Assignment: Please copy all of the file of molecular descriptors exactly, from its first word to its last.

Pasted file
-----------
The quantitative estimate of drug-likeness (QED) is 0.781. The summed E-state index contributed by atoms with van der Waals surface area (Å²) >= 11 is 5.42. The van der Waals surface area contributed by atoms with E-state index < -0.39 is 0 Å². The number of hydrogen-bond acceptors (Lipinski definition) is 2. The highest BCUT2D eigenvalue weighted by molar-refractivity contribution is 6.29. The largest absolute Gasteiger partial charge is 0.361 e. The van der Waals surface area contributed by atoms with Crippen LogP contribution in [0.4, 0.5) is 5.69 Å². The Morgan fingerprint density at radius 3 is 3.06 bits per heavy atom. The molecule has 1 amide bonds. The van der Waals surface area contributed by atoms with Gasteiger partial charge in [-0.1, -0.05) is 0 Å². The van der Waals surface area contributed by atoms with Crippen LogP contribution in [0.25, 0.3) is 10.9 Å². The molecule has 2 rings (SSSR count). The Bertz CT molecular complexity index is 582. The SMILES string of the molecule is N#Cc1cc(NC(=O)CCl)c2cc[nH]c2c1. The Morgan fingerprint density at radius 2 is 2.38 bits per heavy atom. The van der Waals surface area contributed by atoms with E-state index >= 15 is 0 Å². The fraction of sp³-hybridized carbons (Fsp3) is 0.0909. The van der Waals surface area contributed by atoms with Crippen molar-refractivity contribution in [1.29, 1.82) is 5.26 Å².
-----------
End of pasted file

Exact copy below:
The quantitative estimate of drug-likeness (QED) is 0.781. The summed E-state index contributed by atoms with van der Waals surface area (Å²) >= 11 is 5.42. The van der Waals surface area contributed by atoms with E-state index < -0.39 is 0 Å². The number of hydrogen-bond acceptors (Lipinski definition) is 2. The highest BCUT2D eigenvalue weighted by molar-refractivity contribution is 6.29. The largest absolute Gasteiger partial charge is 0.361 e. The van der Waals surface area contributed by atoms with Crippen LogP contribution in [0.4, 0.5) is 5.69 Å². The Morgan fingerprint density at radius 3 is 3.06 bits per heavy atom. The molecule has 1 amide bonds. The van der Waals surface area contributed by atoms with Gasteiger partial charge in [-0.1, -0.05) is 0 Å². The van der Waals surface area contributed by atoms with Crippen LogP contribution in [0.25, 0.3) is 10.9 Å². The molecule has 2 rings (SSSR count). The Bertz CT molecular complexity index is 582. The SMILES string of the molecule is N#Cc1cc(NC(=O)CCl)c2cc[nH]c2c1. The Morgan fingerprint density at radius 2 is 2.38 bits per heavy atom. The van der Waals surface area contributed by atoms with E-state index >= 15 is 0 Å². The fraction of sp³-hybridized carbons (Fsp3) is 0.0909. The van der Waals surface area contributed by atoms with Crippen molar-refractivity contribution in [1.29, 1.82) is 5.26 Å².